Colombia becomes first country to restrict US beef due to bird flu in dairy cows

CHICAGO, April 25 (Reuters) – Colombia has restricted the import of beef and beef products coming from U.S. states where dairy cows have tested positive for avian influenza as of April 15, according the U.S. Department of Agriculture.

It is the first country to officially limit trade in beef due to bird flu in cows, in a sign of a broadening economic impact of the virus that has restricted poultry trade globally. Colombia imports a small amount of beef from the U.S. annually, according to government data and market analysts.

In a notice, opens new tab this week on the USDA’s Food Safety and Inspection Service website, which was last updated on April 22, the agency said the ban includes beef products derived from cattle slaughtered in Idaho, Kansas, Michigan, New Mexico, North Carolina, Ohio, South Dakota and Texas.

Colombia imposed temporary restrictions on raw bovine meat products, the notice said. If exporters have a valid import permit, shipments may still be held at the port.

The restrictions come as the U.S. government said it will require dairy cattle moving between states to be tested for bird flu starting on Monday, as federal officials ramp up their response to an outbreak that has bled over into the U.S. milk supply.

The measures aim to contain the spread of bird flu, which has been reported in eight states and 33 dairy herds since it was first detected in late March in Texas. A person exposed to cattle tested positive for the disease and suffered conjunctivitis.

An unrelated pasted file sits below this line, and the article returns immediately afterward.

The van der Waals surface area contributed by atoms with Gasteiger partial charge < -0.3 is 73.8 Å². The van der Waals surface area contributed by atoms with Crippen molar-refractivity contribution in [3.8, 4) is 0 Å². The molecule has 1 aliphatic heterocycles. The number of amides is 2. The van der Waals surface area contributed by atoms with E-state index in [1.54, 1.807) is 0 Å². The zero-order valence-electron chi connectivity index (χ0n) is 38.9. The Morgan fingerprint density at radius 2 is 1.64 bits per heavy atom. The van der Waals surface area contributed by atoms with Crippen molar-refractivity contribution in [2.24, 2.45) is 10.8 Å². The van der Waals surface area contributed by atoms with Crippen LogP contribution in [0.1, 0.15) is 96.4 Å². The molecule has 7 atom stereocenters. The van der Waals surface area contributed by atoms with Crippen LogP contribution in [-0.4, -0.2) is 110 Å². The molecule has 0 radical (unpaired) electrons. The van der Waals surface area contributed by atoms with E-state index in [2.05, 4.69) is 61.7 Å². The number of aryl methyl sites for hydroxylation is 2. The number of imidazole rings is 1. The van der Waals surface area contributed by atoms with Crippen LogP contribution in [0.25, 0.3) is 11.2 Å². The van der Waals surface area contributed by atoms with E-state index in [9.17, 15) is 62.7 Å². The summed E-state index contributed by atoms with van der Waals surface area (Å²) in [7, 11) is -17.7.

To date, no U.S. beef cattle have tested positive for bird flu, government officials said.

Colombia is the only country that has officially imposed restrictions on U.S. beef exports over the H5N1 outbreak, said Joe Schuele, spokesman for the U.S. Meat Export Federation, an industry group.

“We don’t feel that import restrictions related to the avian flu outbreak have any scientific basis,” he said, adding: “It’s certainly a big deal for exporters who are doing business in Colombia and for their customers.”

USDA officials are talking with Colombia about the issue, Schuele said.

Trading partners have requested additional information on the government’s epidemiology, Rosemary Sifford, USDA’s chief veterinary officer, said in a webinar on Thursday.

“We are responding to their requests for information as we receive them, to provide information that assists them in mitigating any trade impacts,” Sifford said.